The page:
Because this is an active range, usually requiring constant stirring or frequent turning-over of this or that juicy ingredient, there is less risk of the cook forgetting herself and burning the meal.
Many recipes call for a certain amount of jiggery-pokery; for instance, requiring the cook to braise an ingredient to “seal in the taste,” then lower the heat.
Less frequently, cooks may be ordered to go the opposite way, which is to start off on medium heat, then raise the temperature to “high” to finish.
Marks 7 through 9 equate to “high heat,” with 9 being the hottest available on most stoves.
High heat is the go-to range for bringing water to a boil, for the early stages of stir-frying, beloved of aficionados of Chinese cooking and yours truly, and for searing meat.
When time is short and hunger pangs have lowered your patience and sense of caution to near-zero levels, this is the temperature range employed to cook off dishes suffering from too much fluid. (By the way, that’s not a great technique. It is much better to pour out the excess liquid and attempt to rejuvenate the dish by adding more of the original base ingredients like vegetables and cubed stocks.)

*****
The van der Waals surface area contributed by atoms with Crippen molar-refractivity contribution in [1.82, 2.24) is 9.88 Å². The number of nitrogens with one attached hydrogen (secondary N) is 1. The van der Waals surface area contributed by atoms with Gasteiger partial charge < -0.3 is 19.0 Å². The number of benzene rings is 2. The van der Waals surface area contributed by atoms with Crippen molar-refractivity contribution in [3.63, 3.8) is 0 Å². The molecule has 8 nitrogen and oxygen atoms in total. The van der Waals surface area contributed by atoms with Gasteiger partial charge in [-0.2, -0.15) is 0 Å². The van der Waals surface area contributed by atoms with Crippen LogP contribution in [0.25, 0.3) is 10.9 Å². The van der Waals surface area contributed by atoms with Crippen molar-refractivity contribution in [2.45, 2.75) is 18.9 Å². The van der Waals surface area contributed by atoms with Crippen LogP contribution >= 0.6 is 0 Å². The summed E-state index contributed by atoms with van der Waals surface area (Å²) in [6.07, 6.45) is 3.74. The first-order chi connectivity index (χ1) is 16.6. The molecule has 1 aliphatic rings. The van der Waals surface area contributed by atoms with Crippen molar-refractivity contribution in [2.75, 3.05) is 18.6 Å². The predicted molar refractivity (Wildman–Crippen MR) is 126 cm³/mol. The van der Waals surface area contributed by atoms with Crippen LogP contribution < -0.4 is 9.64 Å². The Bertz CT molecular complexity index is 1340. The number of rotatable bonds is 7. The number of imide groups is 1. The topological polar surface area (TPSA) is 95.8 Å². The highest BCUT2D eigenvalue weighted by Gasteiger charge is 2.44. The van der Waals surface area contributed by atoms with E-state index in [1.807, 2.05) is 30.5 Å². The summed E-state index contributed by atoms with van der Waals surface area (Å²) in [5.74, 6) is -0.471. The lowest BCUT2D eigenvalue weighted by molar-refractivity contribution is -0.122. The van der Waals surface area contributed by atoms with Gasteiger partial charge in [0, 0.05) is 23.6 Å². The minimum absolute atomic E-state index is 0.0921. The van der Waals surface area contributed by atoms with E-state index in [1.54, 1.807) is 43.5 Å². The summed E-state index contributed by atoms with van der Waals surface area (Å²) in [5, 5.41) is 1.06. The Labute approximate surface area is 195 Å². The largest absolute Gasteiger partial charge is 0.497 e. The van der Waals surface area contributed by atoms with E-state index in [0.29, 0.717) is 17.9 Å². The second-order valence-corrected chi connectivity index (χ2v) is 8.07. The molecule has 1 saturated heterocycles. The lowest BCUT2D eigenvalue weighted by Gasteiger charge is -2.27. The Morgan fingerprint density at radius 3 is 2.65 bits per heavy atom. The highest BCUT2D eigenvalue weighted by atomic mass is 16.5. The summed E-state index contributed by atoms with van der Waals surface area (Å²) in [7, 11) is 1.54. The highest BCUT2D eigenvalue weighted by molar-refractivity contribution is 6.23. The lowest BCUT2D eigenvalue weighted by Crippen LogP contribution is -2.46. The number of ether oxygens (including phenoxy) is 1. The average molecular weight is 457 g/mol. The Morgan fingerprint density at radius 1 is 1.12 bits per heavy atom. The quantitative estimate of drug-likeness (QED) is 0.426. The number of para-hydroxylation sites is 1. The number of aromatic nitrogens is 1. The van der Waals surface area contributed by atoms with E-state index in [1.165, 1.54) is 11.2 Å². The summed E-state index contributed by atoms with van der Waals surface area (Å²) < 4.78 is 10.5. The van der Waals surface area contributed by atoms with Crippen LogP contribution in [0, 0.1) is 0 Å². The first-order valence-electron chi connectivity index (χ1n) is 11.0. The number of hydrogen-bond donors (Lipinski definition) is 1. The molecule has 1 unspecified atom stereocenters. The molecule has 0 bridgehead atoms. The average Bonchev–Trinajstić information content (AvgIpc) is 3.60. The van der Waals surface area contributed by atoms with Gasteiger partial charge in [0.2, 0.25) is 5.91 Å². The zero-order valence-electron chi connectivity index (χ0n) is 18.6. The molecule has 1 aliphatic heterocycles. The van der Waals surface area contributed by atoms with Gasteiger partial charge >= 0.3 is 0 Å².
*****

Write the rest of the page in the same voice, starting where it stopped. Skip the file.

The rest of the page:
The In-between Temperature Ranges
Sometimes, it gets worse than a recipe writer saying low, medium, or high heat. You will often come across even fuzzier, potentially more confusing terms I call “the in-betweens” that ask you to set the stove to medium-low or medium-high.
“You’ll be like, lady, make up your cotton pickin’ mind already,” and no doubt, if the writer were unfortunate enough to be around you at the time, she might get a dose of the old spatula-to-the-back-of-the-head treatment (absolutely illegal, by the way, so don’t do it).
Anyhoo, for medium-low, set the control knob to mark 3 or 4. On the majority of electric stoves, this should work a treat. Just be aware of what your recipe writer is trying to achieve and use your senses to double-check that she’d approve.